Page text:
It’s Monday, What are You Reading is a meme hosted by Jen from Teach Mentor Texts and Kellee and Ricki from Unleashing Readers (new host of Monday reading: Kathryn T at Book Date). Since two of our friends, Linda from Teacher Dance and Tara from A Teaching Life have been joining this meme for quite awhile now, we thought of joining this warm and inviting community.
I thought it would be good to pair these two fun picturebooks that playfully feature beds for would-be princesses and winter babies.
A Big Bed For Little Snow [Amazon | Book Depository]
Written and Illustrated by Grace Lin
Published by Little Brown Books for Young Readers (2019)
ISBN: 0316478369 (ISBN13: 9780316478366). Borrowed through Singapore NLB Overdrive. Book photos taken by me.
As a child, I do not really remember jumping on the bed – I don’t think our beds were as fluffy and feathery as that of Little Snow’s.
I think what resonated with me most of all was the sense of mischief glinting in Little Snow’s eye. Despite his mother’s clear injunctions and her inevitable Thump, Thump, Thump it appears that the bed is practically begging to be jumped on!
The twist in the end puts a mythical, fable-like quality to the story. However, just taking it at face value with the evident warmth between mother and child, and the playful mischief of Little Snow works just as well.
La Princesa And The Pea [Amazon | Book Depository]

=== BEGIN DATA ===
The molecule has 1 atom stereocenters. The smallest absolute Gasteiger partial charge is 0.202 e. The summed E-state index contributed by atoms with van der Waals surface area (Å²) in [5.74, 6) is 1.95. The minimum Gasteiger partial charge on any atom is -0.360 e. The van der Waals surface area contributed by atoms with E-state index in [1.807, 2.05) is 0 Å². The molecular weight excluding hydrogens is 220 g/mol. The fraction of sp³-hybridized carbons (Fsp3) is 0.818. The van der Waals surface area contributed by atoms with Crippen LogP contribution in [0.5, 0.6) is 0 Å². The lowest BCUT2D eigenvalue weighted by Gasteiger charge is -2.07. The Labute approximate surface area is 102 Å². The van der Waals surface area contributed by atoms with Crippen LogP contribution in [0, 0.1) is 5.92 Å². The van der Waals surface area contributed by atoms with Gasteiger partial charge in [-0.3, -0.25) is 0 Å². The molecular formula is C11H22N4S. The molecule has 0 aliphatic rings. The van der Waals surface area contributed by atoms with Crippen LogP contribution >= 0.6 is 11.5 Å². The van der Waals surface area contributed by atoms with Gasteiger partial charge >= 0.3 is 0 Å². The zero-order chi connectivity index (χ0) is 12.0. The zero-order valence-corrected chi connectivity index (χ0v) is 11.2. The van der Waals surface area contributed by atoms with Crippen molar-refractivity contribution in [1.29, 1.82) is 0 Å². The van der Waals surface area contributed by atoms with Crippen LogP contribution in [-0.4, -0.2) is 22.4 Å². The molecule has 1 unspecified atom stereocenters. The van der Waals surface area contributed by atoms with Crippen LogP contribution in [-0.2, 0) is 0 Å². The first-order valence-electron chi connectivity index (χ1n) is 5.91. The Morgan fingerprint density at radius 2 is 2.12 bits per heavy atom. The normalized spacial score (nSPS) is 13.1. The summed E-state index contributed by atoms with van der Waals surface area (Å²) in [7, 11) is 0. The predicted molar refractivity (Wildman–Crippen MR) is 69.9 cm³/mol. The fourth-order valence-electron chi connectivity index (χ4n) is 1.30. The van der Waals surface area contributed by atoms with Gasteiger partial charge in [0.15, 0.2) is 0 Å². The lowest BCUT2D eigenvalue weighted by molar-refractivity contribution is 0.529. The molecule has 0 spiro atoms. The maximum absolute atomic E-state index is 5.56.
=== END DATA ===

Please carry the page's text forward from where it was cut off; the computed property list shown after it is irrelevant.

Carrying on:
Written by Susan Middleton Elya Illustrated by Juana Martinez-Neal
Published by G. P. Putnam’s Sons Books For Young Readers (2017)
ISBN: 0399251561 (ISBN13: 9780399251566). Literary Award: Pura Belpré Award for Illustrator (2018). Borrowed through Singapore NLB Overdrive. Book photos taken by me.
I am a fan of Juana Martinez-Neal’s art since I read and reviewed her Alma And How She Got Her Name (Amazon | Book Depository). This one did not disappoint with the beloved tale The Princess And The Pea being slightly turned over on its head, in delightful bilingual fashion.
The story has all the familiar elements embedded into it, but I like how the Prince was portrayed to be a mama’s boy, but also with his own wits about him. The unfamiliar Spanish words did not detract at all from the narrative, but contributed a lilting, whimsical, lyrical quality to the story – more than anything.
I especially enjoyed the twist in the end – and how a Western fairy tale has been re-envisioned in such a fun and convincing manner. Definitely two picturebooks that you should find and read aloud to your young ones.
#ReadIntl2020 Update: 4 of 30 (country): Peru (Illustrator Juana Martinez Neal is originally from Peru. |
Language: Spanish (bilingual) | Grace Lin (POC author)